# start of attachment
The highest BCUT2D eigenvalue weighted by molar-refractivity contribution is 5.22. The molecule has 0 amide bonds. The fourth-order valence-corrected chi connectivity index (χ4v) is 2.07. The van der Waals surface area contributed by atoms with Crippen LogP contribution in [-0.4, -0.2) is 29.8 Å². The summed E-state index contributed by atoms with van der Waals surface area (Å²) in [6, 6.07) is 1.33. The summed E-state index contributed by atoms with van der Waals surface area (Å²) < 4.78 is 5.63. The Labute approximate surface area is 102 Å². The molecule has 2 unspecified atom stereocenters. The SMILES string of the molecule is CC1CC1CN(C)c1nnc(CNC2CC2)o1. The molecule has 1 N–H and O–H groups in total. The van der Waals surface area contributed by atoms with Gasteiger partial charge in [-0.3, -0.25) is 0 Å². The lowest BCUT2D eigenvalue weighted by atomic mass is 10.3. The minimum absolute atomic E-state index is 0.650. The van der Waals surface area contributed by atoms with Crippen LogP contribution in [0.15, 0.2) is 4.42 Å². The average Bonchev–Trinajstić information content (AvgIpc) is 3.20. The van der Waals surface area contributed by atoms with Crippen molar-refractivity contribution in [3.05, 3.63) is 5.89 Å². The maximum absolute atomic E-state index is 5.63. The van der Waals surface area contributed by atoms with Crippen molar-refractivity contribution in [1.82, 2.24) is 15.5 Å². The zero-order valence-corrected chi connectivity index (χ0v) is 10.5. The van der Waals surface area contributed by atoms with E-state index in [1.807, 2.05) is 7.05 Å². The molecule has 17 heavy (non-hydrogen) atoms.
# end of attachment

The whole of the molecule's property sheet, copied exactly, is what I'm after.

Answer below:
The highest BCUT2D eigenvalue weighted by molar-refractivity contribution is 5.22. The molecule has 0 amide bonds. The fourth-order valence-corrected chi connectivity index (χ4v) is 2.07. The van der Waals surface area contributed by atoms with Crippen LogP contribution in [-0.4, -0.2) is 29.8 Å². The summed E-state index contributed by atoms with van der Waals surface area (Å²) in [6, 6.07) is 1.33. The summed E-state index contributed by atoms with van der Waals surface area (Å²) < 4.78 is 5.63. The Labute approximate surface area is 102 Å². The molecule has 2 unspecified atom stereocenters. The SMILES string of the molecule is CC1CC1CN(C)c1nnc(CNC2CC2)o1. The molecule has 1 N–H and O–H groups in total. The van der Waals surface area contributed by atoms with Gasteiger partial charge in [-0.3, -0.25) is 0 Å². The lowest BCUT2D eigenvalue weighted by atomic mass is 10.3. The minimum absolute atomic E-state index is 0.650. The van der Waals surface area contributed by atoms with Crippen LogP contribution in [0.15, 0.2) is 4.42 Å². The average Bonchev–Trinajstić information content (AvgIpc) is 3.20. The van der Waals surface area contributed by atoms with Crippen molar-refractivity contribution in [3.05, 3.63) is 5.89 Å². The maximum absolute atomic E-state index is 5.63. The van der Waals surface area contributed by atoms with Crippen molar-refractivity contribution in [1.82, 2.24) is 15.5 Å². The zero-order valence-corrected chi connectivity index (χ0v) is 10.5. The van der Waals surface area contributed by atoms with E-state index in [1.807, 2.05) is 7.05 Å². The molecule has 17 heavy (non-hydrogen) atoms.